Many thanks to this site and all who contribute for helping me navigate the dog-food waters, it’s enough to make one’s head explode, but it’s also nice to have so many quality options in dry kibble. It’s been several years since I’ve had a dog (Amiga’s my 4th), Iams and even Purina just aren’t what they once were so I didn’t even consider those despite two of my dogs living to 15 (Keeshond on Eukanuba and Golden Retriever on Hi-Pro). My last malamute got Iams Lamb & Rice, but was shot (with cause) by a sheep rancher at 3 1/2 back in ’94 so I have no long-term report, there.
What got me to not trust dogfood manufacturers and do this research, leading me here, was how horrific the first month was feeding Amiga just the Nutro. Glossy, semi-soft, mucousy stools (if not diarrhea) and lotsa smelly farts — just like my friends’ dogs being fed Nutro. Enzymes, pre- and pro- biotics didn’t help, de-worming only cleared up the worms. No surprise given the ridiculously-high Zinc content in Nutro formulas, apparently since Mars bought them out — these are symptoms of Zinc toxicity, not poor digestive-tract health; no band-aid for that. Wish I’d figured that out sooner, and the calcium-level thing.
If I had the puppy-food phase to do over again, I wouldn’t touch Nutro with a 10-foot pole. These problems lessened when blended with the other kibbles, and disappeared entirely (OK, occasional fart still, probably the grains) this month after discontinuing the Nutro. I would do the four-kibble mix again, going with just the Rabbit and Duck would be lower calcium, but would also lack the glucosamine/chondroitin/taurine supplements the two LBP kibbles contain, as well as the cartilage and broad spectrum of amino acids which make these supplements unnecessary.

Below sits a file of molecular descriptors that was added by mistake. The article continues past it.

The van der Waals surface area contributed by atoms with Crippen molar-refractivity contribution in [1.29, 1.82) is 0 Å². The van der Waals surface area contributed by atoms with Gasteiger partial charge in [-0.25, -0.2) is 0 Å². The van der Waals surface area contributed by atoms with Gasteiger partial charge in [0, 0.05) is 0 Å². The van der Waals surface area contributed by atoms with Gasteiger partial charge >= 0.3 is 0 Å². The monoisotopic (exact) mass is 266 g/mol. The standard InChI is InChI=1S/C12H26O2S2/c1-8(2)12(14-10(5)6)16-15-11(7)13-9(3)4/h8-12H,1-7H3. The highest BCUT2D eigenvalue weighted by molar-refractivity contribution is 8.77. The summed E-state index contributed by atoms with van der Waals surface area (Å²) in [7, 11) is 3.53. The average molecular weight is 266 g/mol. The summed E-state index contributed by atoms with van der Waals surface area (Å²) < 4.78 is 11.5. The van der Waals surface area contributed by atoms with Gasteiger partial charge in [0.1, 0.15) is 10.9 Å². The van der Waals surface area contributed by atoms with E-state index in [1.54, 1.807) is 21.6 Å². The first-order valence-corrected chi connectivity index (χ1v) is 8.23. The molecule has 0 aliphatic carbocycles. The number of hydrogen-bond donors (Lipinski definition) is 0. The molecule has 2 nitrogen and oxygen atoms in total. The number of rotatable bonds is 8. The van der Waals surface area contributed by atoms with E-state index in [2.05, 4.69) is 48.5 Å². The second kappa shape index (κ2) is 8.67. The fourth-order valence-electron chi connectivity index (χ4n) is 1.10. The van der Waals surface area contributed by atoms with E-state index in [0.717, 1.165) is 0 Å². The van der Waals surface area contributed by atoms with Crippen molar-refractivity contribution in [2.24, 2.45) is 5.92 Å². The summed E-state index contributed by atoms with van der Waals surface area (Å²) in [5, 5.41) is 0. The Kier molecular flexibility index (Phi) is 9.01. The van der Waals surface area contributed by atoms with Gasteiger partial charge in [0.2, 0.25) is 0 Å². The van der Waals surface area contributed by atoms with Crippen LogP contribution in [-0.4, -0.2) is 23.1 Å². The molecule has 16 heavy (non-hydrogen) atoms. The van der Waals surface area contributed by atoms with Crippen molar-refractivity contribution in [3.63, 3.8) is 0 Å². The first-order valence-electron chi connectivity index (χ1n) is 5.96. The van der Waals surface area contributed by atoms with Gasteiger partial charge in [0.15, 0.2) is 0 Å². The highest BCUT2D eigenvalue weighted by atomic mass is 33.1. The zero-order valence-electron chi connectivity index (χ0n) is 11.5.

I did rush her to the vet after-hours back in September for bloat, but I didn’t alter her diet because of it. Sometimes she eats stuff that isn’t “on the menu” so to speak, mostly I blame my kitties because they love hunting and killing — just not eating their kills, which they leave for the alley cats. And for Amiga, sometimes she finds these before I do and accounts for occasional fur/feathers in her stools (Amiga’s also killed a mourning dove, robin, grackle, and a magpie). At least they’ve learned not to bring them in the house! I’m following all the best-practice guidelines for avoiding bloat, so hopefully this was a one-time thing, scary for both of us…
Since you already have multiple bags of food open at one time, I want to suggest to you that you feed in a more ancestrally appropriate manner and feed one meal, one food and the next meal the next food, and so on. That way you get all the benefits of the multiple foods, but you don’t have the constant exposure to the same proteins. Some people believe that the constant exposure to the same proteins increases the likelihood of food intolerances in the future.